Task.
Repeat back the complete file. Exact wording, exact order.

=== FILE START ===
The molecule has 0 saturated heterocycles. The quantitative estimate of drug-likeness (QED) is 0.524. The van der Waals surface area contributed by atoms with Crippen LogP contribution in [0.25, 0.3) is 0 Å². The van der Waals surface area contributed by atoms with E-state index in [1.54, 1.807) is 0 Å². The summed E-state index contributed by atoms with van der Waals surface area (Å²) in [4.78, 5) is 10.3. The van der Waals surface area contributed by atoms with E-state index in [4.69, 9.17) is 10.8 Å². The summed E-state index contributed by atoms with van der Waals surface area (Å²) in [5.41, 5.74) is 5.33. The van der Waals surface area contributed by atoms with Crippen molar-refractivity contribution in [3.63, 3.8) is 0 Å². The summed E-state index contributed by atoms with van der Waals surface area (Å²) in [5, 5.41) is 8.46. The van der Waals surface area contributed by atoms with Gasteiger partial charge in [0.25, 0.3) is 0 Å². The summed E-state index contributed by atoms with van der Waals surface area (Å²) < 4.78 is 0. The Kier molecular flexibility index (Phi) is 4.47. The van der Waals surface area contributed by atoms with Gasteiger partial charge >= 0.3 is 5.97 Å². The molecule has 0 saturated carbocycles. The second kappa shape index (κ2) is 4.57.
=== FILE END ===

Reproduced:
The molecule has 0 saturated heterocycles. The quantitative estimate of drug-likeness (QED) is 0.524. The van der Waals surface area contributed by atoms with Crippen LogP contribution in [0.25, 0.3) is 0 Å². The van der Waals surface area contributed by atoms with E-state index in [1.54, 1.807) is 0 Å². The summed E-state index contributed by atoms with van der Waals surface area (Å²) in [4.78, 5) is 10.3. The van der Waals surface area contributed by atoms with E-state index in [4.69, 9.17) is 10.8 Å². The summed E-state index contributed by atoms with van der Waals surface area (Å²) in [5.41, 5.74) is 5.33. The van der Waals surface area contributed by atoms with Crippen molar-refractivity contribution in [3.63, 3.8) is 0 Å². The summed E-state index contributed by atoms with van der Waals surface area (Å²) in [5, 5.41) is 8.46. The van der Waals surface area contributed by atoms with Gasteiger partial charge in [0.25, 0.3) is 0 Å². The summed E-state index contributed by atoms with van der Waals surface area (Å²) < 4.78 is 0. The Kier molecular flexibility index (Phi) is 4.47. The van der Waals surface area contributed by atoms with Gasteiger partial charge >= 0.3 is 5.97 Å². The molecule has 0 saturated carbocycles. The second kappa shape index (κ2) is 4.57.